I have arrived at Nelson Mandela’s old house which is located in Soweto which is next to the Hector Pieterson Museum. Mandela’s old house has become a museum where one can walk through the house of the man who was imprisoned for 27 years on Robbin Island. In the Mandela Family Museum, the tour guide took us into the kitchen and told us how, during their time there, the Mandelas (both Nelson and Winnie) often kept a lock on the fridge because they were told where their food was. they would have been poisoned. The tour guide took us to the small house and explained that Mandela tried to return to this house after he was released from prison but he was only able to stay there for eleven days because journalists from all over the world camped outside the house.
Later that day, I went to the Hector Pieterson Museum. I saw pictures of students (many of them children) who protested during the student riots in Soweto, some of whom lost their lives when the police shot them. The Hector Pieterson museum is surrounded by vendors who tell their stories through their actions and words. Some are relatives of the deceased children, and they will tell you who they were and how their relatives were. These relatives wanted to see if we appreciated what happened at this remarkable place where Hector Pieterson and many others gave their lives in the name of freedom. Hecter Pieterson is the dead 12-year-old student pictured in the now-famous photo of two children in school uniform carrying his bloodied body after police shot him. During the riots the students of Soweto chanted “Amandla” which means power to show their solidarity with the imprisoned Nelson Mandela and the African National Congress.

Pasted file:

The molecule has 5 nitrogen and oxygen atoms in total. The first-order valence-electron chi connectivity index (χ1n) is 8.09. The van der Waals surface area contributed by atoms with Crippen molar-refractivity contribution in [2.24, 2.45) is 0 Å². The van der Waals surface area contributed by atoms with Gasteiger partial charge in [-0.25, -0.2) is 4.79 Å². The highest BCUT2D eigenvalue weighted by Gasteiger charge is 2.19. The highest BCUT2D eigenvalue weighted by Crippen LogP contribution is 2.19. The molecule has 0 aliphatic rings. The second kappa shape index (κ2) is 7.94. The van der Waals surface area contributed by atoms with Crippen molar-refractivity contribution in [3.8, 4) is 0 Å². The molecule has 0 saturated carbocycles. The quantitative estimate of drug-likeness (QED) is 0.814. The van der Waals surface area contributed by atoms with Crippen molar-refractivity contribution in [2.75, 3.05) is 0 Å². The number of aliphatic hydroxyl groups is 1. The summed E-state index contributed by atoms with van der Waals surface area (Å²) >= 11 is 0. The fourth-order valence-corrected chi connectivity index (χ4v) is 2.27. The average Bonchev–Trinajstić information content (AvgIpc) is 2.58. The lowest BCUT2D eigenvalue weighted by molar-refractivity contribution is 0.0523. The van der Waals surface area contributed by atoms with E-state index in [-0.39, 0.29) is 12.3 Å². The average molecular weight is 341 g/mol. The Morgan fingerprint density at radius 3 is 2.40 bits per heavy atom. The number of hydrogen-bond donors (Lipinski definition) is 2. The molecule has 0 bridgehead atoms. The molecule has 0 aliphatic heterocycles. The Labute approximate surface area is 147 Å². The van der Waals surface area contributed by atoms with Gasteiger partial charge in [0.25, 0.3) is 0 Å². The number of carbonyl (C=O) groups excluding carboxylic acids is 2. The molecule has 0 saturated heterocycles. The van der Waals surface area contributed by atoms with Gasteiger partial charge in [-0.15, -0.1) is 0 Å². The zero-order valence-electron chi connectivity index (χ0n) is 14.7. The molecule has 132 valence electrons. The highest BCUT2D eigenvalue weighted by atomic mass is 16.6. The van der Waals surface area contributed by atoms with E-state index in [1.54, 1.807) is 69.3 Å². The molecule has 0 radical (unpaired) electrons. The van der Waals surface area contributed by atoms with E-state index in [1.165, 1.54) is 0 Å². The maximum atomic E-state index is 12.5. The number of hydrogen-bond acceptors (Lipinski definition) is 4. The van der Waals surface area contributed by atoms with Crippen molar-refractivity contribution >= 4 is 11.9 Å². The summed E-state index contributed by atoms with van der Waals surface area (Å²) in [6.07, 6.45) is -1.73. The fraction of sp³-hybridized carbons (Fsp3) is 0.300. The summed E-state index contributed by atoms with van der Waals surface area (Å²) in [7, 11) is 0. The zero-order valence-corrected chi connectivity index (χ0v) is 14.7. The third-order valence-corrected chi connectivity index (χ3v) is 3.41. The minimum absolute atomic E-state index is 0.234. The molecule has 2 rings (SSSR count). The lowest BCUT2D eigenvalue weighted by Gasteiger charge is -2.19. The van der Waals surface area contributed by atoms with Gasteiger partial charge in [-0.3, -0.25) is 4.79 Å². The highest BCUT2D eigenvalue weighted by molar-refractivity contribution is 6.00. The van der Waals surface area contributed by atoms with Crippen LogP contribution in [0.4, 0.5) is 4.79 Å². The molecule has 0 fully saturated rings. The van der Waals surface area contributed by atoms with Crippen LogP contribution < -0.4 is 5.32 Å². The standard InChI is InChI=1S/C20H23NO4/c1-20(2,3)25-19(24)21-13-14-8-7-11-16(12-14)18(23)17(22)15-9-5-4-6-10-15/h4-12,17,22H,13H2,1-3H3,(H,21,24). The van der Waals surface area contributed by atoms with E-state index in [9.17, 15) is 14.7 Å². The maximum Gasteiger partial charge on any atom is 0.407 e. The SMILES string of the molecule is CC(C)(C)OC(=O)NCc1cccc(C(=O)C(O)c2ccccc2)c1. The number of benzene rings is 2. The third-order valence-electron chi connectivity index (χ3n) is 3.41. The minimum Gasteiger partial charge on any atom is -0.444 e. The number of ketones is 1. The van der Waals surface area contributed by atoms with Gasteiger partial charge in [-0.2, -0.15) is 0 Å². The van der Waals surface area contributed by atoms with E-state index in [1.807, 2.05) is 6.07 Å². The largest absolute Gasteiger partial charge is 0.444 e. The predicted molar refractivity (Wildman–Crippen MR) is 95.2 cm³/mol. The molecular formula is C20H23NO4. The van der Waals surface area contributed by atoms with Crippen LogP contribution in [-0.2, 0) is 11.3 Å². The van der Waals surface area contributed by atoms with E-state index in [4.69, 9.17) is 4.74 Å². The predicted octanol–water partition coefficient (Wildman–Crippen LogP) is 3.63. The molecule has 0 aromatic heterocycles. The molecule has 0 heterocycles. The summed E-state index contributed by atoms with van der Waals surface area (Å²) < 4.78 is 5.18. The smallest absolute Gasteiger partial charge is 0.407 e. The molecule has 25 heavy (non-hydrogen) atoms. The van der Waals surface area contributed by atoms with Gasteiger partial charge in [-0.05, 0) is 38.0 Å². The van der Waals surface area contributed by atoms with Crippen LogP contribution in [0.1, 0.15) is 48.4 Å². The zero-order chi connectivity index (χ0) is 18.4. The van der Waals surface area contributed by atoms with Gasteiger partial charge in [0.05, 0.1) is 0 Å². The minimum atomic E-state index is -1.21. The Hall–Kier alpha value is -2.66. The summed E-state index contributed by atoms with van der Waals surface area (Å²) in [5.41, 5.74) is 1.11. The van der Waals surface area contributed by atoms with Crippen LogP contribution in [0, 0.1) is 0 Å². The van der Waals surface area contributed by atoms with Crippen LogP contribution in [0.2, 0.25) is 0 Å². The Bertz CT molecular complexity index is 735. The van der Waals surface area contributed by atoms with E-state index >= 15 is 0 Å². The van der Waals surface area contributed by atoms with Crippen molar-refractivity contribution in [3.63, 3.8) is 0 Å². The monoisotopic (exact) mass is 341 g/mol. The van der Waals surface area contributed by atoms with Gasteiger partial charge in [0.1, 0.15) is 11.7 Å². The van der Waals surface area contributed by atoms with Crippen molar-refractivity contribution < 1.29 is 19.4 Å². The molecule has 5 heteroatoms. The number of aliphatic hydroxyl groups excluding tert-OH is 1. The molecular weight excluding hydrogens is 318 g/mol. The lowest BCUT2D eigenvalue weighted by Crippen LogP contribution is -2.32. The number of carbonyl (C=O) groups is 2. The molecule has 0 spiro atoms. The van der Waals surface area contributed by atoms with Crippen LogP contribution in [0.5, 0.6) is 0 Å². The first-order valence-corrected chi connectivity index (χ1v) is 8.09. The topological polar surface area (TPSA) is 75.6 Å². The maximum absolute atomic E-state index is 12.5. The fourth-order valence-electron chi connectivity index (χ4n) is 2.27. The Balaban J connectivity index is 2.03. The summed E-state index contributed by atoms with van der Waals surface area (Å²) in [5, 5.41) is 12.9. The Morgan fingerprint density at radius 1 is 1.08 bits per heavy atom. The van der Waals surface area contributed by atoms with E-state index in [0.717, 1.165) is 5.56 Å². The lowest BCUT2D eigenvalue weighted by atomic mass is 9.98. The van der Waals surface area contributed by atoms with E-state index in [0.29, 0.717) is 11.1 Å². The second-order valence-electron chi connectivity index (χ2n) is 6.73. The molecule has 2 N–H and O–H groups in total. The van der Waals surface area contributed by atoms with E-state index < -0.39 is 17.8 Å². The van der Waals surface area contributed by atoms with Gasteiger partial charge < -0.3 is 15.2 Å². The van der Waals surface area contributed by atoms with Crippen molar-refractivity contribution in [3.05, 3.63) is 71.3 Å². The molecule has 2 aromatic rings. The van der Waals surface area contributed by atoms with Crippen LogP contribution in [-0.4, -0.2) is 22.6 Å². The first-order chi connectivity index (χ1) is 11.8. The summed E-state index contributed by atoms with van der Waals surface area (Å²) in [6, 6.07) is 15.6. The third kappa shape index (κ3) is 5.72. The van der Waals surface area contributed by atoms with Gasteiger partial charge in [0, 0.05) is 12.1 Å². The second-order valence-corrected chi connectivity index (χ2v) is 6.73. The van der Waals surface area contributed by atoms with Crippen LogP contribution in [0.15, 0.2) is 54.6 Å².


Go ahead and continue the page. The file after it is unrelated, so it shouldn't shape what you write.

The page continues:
A few days into my trip we visited a place called God’s window In Mpumalamanga I was struck by the beauty and hope that still exists in a place ruled by fear, hatred and pain for many years. When I stood on God’s screen, I didn’t pay much attention to the behavior of the European countries that ruled the third world countries. Instead, I thought about my father and remembered his strength and spirit.
I was eighteen years old when Paul Nakawa Sanders died in August 1988. Amiri Baraka praised my father in his book, titled Eulogies and noted that Nakawa had shifted from Black Nationalism in the 1960s to a greater understanding of the importance of national or international affairs in his later years. My father never lived to see the man he admired, who was unjustly imprisoned for twenty-seven years, become President Nelson Mandela. His “Abolish Apartheid” t-shirts were faded and torn by the time apartheid was abolished. But I saw all these things. I stood on top of the mountain at the Window of God and saw that the beauty of South Africa is still there. It stands in all its glory as a symbol of all that can happen when people—citizens, some children, some adults, some former rebels, and even their skeptical daughters—believe enough to ignore those who would oppress them and move on with their lives. the pursuit of Black freedom.